Although Shakib is in a very good position to give a solid finish to his illustrious career he has no room to relax for the rest of his years because he faces much of competition from several other all-rounders of today. As of 2019, Shakib faces legitimate challenge from at least four other active all-rounders including Ben Stokes, Jason Holder, Ravichandran Ashwin, and Ravindra Jadeja who has been worthy challengers to Shakib’s place as the best all-rounder in the world and they are just as eager to secure their own legacy next to the likes of Imran, Botham, Hadee, and Kapid Dev as their records would suggest.
However, from what has become increasingly obvious in his 13 years of rollercoaster of a career, is that, Shakib’s biggest challenge comes from within himself. Throughout his career Shakib has often suffered from several unexpected injuries, performance slumps, and repeated suspensions due to disciplinary struggles. On top of that, Shakib has also taken numerous voluntary leaves that kept him out of action for significant amount of time. Henceforth, if Shakib is to cement his legacy next to some of the greatest all-rounders of all time, he must stay focused and face his inner demons. In other words, he must stay fit, remain focused, and avoid breaking the rules to make sure he does not miss any more games.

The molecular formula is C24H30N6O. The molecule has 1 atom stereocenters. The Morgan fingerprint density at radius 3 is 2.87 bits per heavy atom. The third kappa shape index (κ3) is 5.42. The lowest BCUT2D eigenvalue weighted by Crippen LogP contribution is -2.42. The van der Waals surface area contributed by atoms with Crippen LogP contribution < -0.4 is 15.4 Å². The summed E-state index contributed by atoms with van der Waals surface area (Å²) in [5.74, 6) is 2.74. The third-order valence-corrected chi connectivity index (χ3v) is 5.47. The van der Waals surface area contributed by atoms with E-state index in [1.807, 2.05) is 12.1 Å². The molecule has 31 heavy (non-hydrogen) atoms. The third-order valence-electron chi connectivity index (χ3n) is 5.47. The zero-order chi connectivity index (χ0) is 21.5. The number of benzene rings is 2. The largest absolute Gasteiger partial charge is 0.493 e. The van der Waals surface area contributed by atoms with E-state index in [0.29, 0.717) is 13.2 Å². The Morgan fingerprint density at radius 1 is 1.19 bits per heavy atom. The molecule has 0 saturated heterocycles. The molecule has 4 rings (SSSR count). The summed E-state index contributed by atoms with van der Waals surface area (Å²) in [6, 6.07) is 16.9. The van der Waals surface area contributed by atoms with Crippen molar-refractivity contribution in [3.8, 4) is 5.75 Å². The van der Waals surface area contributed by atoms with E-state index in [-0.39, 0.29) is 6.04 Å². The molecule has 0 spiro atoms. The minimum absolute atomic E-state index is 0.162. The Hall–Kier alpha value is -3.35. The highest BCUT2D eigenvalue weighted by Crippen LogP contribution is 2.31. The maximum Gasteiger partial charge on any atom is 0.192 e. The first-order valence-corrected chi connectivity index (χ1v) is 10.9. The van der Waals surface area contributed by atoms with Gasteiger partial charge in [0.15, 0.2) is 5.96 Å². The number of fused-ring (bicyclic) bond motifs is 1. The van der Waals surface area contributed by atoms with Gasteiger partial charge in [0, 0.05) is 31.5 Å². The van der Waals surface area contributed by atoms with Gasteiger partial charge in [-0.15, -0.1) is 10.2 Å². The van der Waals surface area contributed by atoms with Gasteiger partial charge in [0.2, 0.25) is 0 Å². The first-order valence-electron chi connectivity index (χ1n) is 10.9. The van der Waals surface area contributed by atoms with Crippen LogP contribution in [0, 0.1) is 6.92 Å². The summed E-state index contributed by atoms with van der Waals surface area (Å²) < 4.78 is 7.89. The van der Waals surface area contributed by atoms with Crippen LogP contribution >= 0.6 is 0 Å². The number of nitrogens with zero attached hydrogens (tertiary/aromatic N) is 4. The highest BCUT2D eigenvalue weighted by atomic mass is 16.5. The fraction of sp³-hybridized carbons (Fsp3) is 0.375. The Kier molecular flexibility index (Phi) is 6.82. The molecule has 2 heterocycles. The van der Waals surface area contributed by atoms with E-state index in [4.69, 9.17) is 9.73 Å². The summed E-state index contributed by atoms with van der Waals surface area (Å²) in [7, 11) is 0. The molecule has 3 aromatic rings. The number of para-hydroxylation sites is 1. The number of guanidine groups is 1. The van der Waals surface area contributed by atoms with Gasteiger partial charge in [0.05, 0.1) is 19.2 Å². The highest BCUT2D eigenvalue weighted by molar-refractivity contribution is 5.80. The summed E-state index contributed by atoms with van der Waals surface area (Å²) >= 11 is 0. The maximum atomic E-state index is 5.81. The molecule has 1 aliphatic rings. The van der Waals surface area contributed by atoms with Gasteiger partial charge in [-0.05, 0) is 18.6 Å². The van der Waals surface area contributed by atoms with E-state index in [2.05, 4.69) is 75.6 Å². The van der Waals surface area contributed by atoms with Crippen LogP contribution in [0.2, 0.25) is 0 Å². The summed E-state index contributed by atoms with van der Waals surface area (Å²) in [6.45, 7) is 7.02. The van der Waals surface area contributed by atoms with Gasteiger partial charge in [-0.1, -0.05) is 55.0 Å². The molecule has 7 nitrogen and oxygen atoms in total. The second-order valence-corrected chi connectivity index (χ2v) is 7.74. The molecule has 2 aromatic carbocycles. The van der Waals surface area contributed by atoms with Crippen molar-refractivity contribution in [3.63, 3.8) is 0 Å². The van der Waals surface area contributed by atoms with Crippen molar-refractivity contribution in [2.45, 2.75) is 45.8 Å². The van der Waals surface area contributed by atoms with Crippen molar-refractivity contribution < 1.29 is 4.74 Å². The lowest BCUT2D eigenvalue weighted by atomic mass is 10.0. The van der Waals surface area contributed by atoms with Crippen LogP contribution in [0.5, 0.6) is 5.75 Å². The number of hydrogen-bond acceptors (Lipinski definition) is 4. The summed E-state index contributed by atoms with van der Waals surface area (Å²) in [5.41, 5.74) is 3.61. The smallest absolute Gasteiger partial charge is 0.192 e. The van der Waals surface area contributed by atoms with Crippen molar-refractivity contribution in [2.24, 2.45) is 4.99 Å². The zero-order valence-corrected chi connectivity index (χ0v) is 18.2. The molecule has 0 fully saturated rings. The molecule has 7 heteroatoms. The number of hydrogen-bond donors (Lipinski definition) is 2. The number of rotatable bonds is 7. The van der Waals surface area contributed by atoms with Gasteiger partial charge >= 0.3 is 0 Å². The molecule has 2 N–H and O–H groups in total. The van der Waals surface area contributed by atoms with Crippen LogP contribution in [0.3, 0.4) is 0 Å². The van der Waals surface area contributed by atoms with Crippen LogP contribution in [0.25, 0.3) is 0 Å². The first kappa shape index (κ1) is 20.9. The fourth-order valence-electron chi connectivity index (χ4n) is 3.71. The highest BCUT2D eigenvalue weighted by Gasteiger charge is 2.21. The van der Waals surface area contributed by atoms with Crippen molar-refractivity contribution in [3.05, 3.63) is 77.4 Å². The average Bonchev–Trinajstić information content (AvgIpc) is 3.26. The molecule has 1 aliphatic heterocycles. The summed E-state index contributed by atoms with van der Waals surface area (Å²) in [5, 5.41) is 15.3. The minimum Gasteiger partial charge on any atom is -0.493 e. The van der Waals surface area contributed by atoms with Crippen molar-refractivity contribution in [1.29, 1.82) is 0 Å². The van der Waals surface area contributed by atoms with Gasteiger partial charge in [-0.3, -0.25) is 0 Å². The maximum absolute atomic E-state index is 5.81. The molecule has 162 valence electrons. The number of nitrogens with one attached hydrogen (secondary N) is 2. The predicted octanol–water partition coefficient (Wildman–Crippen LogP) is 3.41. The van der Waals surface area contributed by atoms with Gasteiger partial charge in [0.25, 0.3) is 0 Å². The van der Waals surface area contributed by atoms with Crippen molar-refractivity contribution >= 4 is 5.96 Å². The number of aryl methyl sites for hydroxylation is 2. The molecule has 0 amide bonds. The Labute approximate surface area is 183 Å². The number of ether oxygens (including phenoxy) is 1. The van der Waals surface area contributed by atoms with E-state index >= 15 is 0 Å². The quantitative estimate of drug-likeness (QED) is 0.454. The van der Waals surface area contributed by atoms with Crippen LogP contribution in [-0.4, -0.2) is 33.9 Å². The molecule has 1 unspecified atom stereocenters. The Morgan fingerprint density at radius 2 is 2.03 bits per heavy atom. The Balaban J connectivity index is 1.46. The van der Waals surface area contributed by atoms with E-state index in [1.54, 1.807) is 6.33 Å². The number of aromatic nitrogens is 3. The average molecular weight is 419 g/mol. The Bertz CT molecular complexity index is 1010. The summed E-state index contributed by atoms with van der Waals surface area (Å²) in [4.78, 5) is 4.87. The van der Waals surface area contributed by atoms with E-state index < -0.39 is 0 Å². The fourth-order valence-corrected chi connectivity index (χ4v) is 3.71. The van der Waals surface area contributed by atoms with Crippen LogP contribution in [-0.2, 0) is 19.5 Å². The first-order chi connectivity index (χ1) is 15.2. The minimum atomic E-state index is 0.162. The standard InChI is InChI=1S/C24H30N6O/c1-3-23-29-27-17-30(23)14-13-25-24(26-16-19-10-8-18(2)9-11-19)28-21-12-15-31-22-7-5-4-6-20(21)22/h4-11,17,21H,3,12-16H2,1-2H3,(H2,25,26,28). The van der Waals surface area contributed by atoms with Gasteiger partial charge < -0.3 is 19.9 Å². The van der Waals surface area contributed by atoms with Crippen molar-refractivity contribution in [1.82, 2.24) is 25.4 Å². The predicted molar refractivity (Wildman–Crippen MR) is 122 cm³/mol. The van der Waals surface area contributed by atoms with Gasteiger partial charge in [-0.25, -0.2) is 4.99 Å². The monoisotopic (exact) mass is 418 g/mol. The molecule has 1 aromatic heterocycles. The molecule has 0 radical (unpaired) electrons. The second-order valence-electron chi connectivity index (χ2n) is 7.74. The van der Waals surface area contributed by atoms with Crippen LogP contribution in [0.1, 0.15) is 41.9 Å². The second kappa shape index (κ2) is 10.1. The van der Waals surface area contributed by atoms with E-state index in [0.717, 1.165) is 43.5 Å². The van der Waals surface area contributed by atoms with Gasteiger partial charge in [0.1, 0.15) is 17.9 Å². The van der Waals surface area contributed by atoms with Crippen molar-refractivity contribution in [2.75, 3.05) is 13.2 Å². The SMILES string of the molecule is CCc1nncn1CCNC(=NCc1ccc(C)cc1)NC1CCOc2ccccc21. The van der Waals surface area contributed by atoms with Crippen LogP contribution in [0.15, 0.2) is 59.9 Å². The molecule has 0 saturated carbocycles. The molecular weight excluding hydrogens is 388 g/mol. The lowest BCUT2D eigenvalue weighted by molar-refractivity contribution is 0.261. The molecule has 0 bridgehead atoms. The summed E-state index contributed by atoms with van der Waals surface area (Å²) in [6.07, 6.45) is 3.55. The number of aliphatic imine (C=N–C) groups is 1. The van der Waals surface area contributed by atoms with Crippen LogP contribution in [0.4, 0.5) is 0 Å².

Shakib Al Hasan is very special, once in a generation cricketer, but it is his own actions and frequent performance slumps that often lead fans to questioning his commitment to the game. His talent has never been in doubt but his behaviour would often suggest that he is not completely aware of his own gifts or he doesn’t understand the responsibility of being born with such talent. That is also possibly the reason as to why he has never really been able to separate himself from his contemporary challengers or put an end to the debate over who is the best all-rounder of his time. But just when you begin to doubt his skills or write him off, he will prove everyone wrong with a double century or a 10-wicket haul with a century in the same match.
Those of us who are fortunate enough to be blessed with a life in this planet must also suffer the same fate of death. But only the very few are presented with the gift and the opportunity to live beneath our mortal lives through our deeds. Shakib must realize the significance of the opportunity that lies before him and the magnitude of the honour that awaits, because getting 3000 runs and 300 wickets both in ODI’s and Test matches is not an opportunity that comes to every other cricketer that has ever stepped foot into a cricket ground. This is beyond an opportunity of a lifetime. This is immortality directly calling on Shakib. Will Shakib Al Hasan answer?